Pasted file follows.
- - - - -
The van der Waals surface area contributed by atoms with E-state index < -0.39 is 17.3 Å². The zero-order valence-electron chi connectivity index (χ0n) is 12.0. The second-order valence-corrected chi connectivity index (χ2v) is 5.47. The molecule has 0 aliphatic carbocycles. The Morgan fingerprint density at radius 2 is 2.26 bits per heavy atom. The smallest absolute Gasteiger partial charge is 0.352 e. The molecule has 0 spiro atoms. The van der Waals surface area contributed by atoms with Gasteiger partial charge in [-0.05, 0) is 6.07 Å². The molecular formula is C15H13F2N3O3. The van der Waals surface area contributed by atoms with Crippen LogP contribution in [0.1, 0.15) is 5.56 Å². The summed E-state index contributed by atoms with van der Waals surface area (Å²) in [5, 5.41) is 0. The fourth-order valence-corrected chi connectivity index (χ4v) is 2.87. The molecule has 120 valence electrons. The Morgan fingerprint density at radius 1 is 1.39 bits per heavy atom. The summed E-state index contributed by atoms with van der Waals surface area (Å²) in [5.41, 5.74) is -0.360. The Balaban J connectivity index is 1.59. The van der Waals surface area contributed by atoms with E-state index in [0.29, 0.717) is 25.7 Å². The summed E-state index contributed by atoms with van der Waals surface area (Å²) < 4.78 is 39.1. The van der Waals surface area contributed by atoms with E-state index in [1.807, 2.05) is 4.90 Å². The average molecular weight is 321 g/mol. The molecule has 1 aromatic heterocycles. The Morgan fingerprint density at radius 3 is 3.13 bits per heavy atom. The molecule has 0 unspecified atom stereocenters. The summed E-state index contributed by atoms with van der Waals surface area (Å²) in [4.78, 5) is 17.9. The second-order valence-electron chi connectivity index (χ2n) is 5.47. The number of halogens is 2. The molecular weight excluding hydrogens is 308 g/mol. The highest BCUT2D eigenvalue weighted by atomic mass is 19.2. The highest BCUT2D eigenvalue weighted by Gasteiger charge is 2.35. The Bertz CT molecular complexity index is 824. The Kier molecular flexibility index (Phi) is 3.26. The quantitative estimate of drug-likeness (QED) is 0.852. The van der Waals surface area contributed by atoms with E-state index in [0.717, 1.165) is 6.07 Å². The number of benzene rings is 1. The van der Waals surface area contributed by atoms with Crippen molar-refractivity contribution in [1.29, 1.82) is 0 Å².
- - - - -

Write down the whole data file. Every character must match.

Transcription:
The van der Waals surface area contributed by atoms with E-state index < -0.39 is 17.3 Å². The zero-order valence-electron chi connectivity index (χ0n) is 12.0. The second-order valence-corrected chi connectivity index (χ2v) is 5.47. The molecule has 0 aliphatic carbocycles. The Morgan fingerprint density at radius 2 is 2.26 bits per heavy atom. The smallest absolute Gasteiger partial charge is 0.352 e. The molecule has 0 spiro atoms. The van der Waals surface area contributed by atoms with Gasteiger partial charge in [-0.05, 0) is 6.07 Å². The molecular formula is C15H13F2N3O3. The van der Waals surface area contributed by atoms with Crippen LogP contribution in [0.1, 0.15) is 5.56 Å². The summed E-state index contributed by atoms with van der Waals surface area (Å²) in [5, 5.41) is 0. The fourth-order valence-corrected chi connectivity index (χ4v) is 2.87. The molecule has 120 valence electrons. The Morgan fingerprint density at radius 1 is 1.39 bits per heavy atom. The summed E-state index contributed by atoms with van der Waals surface area (Å²) in [5.41, 5.74) is -0.360. The Balaban J connectivity index is 1.59. The van der Waals surface area contributed by atoms with E-state index in [0.29, 0.717) is 25.7 Å². The summed E-state index contributed by atoms with van der Waals surface area (Å²) < 4.78 is 39.1. The van der Waals surface area contributed by atoms with E-state index in [1.807, 2.05) is 4.90 Å². The average molecular weight is 321 g/mol. The molecule has 1 aromatic heterocycles. The Morgan fingerprint density at radius 3 is 3.13 bits per heavy atom. The molecule has 0 unspecified atom stereocenters. The summed E-state index contributed by atoms with van der Waals surface area (Å²) in [4.78, 5) is 17.9. The second-order valence-electron chi connectivity index (χ2n) is 5.47. The number of halogens is 2. The molecular weight excluding hydrogens is 308 g/mol. The highest BCUT2D eigenvalue weighted by atomic mass is 19.2. The highest BCUT2D eigenvalue weighted by Gasteiger charge is 2.35. The Bertz CT molecular complexity index is 824. The Kier molecular flexibility index (Phi) is 3.26. The quantitative estimate of drug-likeness (QED) is 0.852. The van der Waals surface area contributed by atoms with E-state index in [0.717, 1.165) is 6.07 Å². The number of benzene rings is 1. The van der Waals surface area contributed by atoms with Crippen molar-refractivity contribution in [1.29, 1.82) is 0 Å².